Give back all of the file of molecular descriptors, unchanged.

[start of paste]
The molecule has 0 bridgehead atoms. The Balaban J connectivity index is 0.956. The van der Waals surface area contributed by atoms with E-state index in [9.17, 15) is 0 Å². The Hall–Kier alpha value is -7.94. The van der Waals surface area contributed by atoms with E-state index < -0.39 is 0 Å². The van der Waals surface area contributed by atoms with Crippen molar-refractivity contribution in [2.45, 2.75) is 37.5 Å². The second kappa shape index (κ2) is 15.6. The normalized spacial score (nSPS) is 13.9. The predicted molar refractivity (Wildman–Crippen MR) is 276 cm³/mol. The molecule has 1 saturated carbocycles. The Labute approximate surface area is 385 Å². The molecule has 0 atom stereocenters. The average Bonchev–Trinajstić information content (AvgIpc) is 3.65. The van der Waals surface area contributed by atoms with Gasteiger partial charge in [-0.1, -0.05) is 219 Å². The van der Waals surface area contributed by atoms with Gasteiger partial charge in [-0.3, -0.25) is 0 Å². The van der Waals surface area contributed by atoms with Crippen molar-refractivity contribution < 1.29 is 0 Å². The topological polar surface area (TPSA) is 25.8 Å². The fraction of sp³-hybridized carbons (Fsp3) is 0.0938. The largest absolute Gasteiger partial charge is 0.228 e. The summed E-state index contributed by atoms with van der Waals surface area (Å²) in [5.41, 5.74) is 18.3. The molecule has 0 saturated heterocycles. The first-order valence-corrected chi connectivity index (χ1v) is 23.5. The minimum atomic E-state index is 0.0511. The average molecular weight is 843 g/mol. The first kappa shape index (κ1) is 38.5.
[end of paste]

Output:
The molecule has 0 bridgehead atoms. The Balaban J connectivity index is 0.956. The van der Waals surface area contributed by atoms with E-state index in [9.17, 15) is 0 Å². The Hall–Kier alpha value is -7.94. The van der Waals surface area contributed by atoms with E-state index < -0.39 is 0 Å². The van der Waals surface area contributed by atoms with Crippen molar-refractivity contribution in [2.45, 2.75) is 37.5 Å². The second kappa shape index (κ2) is 15.6. The normalized spacial score (nSPS) is 13.9. The predicted molar refractivity (Wildman–Crippen MR) is 276 cm³/mol. The molecule has 1 saturated carbocycles. The Labute approximate surface area is 385 Å². The molecule has 0 atom stereocenters. The average Bonchev–Trinajstić information content (AvgIpc) is 3.65. The van der Waals surface area contributed by atoms with Gasteiger partial charge in [-0.1, -0.05) is 219 Å². The van der Waals surface area contributed by atoms with Gasteiger partial charge in [-0.3, -0.25) is 0 Å². The van der Waals surface area contributed by atoms with Crippen molar-refractivity contribution < 1.29 is 0 Å². The topological polar surface area (TPSA) is 25.8 Å². The fraction of sp³-hybridized carbons (Fsp3) is 0.0938. The largest absolute Gasteiger partial charge is 0.228 e. The summed E-state index contributed by atoms with van der Waals surface area (Å²) in [5.41, 5.74) is 18.3. The molecule has 0 saturated heterocycles. The first-order valence-corrected chi connectivity index (χ1v) is 23.5. The minimum atomic E-state index is 0.0511. The average molecular weight is 843 g/mol. The first kappa shape index (κ1) is 38.5.